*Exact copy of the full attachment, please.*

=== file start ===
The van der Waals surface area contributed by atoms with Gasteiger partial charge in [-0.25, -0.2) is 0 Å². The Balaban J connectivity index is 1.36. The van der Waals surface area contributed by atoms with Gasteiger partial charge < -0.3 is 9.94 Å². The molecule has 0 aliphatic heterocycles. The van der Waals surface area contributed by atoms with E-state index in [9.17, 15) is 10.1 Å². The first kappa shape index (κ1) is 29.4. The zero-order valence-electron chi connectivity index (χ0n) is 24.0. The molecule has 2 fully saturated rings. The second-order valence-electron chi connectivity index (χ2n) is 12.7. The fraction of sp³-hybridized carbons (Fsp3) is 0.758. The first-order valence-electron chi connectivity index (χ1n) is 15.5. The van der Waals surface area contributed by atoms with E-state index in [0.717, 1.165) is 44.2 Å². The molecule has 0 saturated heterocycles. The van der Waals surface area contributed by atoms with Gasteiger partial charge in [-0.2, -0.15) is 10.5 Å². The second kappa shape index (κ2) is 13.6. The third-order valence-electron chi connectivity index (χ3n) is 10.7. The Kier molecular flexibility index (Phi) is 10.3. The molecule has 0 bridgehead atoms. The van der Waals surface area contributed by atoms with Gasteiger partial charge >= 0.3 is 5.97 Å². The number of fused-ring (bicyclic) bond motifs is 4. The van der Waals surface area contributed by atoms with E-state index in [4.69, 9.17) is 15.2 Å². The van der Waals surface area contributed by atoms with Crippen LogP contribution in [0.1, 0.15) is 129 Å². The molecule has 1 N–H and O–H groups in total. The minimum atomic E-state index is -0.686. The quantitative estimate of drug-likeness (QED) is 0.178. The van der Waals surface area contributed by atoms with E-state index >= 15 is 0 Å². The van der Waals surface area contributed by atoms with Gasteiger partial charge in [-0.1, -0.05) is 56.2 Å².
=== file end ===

The van der Waals surface area contributed by atoms with Gasteiger partial charge in [-0.25, -0.2) is 0 Å². The Balaban J connectivity index is 1.36. The van der Waals surface area contributed by atoms with Gasteiger partial charge < -0.3 is 9.94 Å². The molecule has 0 aliphatic heterocycles. The van der Waals surface area contributed by atoms with E-state index in [9.17, 15) is 10.1 Å². The first kappa shape index (κ1) is 29.4. The zero-order valence-electron chi connectivity index (χ0n) is 24.0. The molecule has 2 fully saturated rings. The second-order valence-electron chi connectivity index (χ2n) is 12.7. The fraction of sp³-hybridized carbons (Fsp3) is 0.758. The first-order valence-electron chi connectivity index (χ1n) is 15.5. The van der Waals surface area contributed by atoms with E-state index in [0.717, 1.165) is 44.2 Å². The molecule has 0 saturated heterocycles. The van der Waals surface area contributed by atoms with Gasteiger partial charge in [-0.2, -0.15) is 10.5 Å². The second kappa shape index (κ2) is 13.6. The third-order valence-electron chi connectivity index (χ3n) is 10.7. The Kier molecular flexibility index (Phi) is 10.3. The molecule has 0 bridgehead atoms. The van der Waals surface area contributed by atoms with Gasteiger partial charge >= 0.3 is 5.97 Å². The number of fused-ring (bicyclic) bond motifs is 4. The van der Waals surface area contributed by atoms with E-state index in [4.69, 9.17) is 15.2 Å². The van der Waals surface area contributed by atoms with Crippen LogP contribution in [0.1, 0.15) is 129 Å². The molecule has 1 N–H and O–H groups in total. The minimum atomic E-state index is -0.686. The quantitative estimate of drug-likeness (QED) is 0.178. The van der Waals surface area contributed by atoms with E-state index >= 15 is 0 Å². The van der Waals surface area contributed by atoms with Gasteiger partial charge in [-0.1, -0.05) is 56.2 Å².